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ESSA. Congress. State chiefs. School spending. Elections. Education Week reporters keep watch on education policy and politics in the nation’s capital and in the states.

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Democratic Response on Education? Silence

By Michele McNeil — January 29, 2008 1 min read

During President Bush’s State of the Union, he touted a re-packaged $300 million “Pell Grants for Kids” program that would essentially give scholarships or vouchers to help low-income students trapped in failing schools. And he again touted the No Child Left Behind Act, which will become—for better or for worse—his education legacy.

Yet the Democratic candidates’ official responses didn’t touch the subject of education. In his official response, Sen. Barack Obama didn’t address education. Neither did Sen. Hillary Clinton of New York or former North Carolina Sen. John Edwards. And even Kansas Gov. Kathleen Sebelius, who isn’t in the presidential race but delivered the Democratic Party’s “official response” didn’t address the issue (and she’s chairwoman of the Education Commission of the States). UPDATE: Sebelius has just announced she’s endorsing Obama.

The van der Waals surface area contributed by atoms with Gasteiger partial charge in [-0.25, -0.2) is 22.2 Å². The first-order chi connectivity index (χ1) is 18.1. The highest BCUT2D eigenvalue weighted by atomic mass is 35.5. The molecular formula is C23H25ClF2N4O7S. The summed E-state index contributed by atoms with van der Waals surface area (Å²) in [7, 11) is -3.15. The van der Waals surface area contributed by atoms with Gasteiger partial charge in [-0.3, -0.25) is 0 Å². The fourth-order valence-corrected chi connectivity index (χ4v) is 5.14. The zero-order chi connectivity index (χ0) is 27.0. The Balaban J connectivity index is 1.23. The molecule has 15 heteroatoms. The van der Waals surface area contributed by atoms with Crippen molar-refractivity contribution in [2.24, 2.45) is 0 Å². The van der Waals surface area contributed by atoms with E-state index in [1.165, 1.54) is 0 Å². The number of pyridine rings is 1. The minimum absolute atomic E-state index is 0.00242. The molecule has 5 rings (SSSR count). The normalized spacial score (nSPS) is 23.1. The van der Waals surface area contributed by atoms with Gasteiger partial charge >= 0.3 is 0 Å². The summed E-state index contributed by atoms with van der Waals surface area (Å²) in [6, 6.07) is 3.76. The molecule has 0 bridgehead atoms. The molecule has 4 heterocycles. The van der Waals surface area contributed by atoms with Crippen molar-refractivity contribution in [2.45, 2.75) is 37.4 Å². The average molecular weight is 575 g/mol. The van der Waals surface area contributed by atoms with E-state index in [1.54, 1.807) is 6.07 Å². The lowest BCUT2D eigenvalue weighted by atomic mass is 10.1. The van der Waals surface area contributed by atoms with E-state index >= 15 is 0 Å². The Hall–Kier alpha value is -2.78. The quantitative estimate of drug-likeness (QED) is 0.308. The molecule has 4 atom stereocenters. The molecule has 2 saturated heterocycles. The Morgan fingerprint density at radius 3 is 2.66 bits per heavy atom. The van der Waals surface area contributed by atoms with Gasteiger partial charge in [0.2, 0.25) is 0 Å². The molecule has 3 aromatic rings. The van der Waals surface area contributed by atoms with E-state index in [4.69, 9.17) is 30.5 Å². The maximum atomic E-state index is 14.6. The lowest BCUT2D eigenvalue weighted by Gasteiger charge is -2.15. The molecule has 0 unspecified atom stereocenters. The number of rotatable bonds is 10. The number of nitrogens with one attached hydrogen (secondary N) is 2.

But depending on your perspective, silence can be a good thing.

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